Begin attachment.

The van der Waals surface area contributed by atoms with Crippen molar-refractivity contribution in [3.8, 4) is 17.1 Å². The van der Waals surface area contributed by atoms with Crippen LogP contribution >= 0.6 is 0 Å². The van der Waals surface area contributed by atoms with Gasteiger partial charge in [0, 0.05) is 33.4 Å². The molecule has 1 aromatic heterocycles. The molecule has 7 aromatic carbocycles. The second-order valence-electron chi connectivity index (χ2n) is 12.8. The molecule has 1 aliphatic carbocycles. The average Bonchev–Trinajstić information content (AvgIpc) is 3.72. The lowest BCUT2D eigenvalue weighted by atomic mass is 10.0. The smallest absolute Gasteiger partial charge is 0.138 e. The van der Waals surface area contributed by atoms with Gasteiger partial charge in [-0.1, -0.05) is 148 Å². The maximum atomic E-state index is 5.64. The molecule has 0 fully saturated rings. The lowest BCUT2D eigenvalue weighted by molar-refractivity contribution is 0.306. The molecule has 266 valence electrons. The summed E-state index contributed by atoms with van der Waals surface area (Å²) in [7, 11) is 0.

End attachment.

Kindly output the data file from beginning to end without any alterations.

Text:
The van der Waals surface area contributed by atoms with Crippen molar-refractivity contribution in [3.8, 4) is 17.1 Å². The van der Waals surface area contributed by atoms with Crippen LogP contribution >= 0.6 is 0 Å². The van der Waals surface area contributed by atoms with Gasteiger partial charge in [0, 0.05) is 33.4 Å². The molecule has 1 aromatic heterocycles. The molecule has 7 aromatic carbocycles. The second-order valence-electron chi connectivity index (χ2n) is 12.8. The molecule has 1 aliphatic carbocycles. The average Bonchev–Trinajstić information content (AvgIpc) is 3.72. The lowest BCUT2D eigenvalue weighted by atomic mass is 10.0. The smallest absolute Gasteiger partial charge is 0.138 e. The van der Waals surface area contributed by atoms with Gasteiger partial charge in [-0.1, -0.05) is 148 Å². The maximum atomic E-state index is 5.64. The molecule has 0 fully saturated rings. The lowest BCUT2D eigenvalue weighted by molar-refractivity contribution is 0.306. The molecule has 266 valence electrons. The summed E-state index contributed by atoms with van der Waals surface area (Å²) in [7, 11) is 0.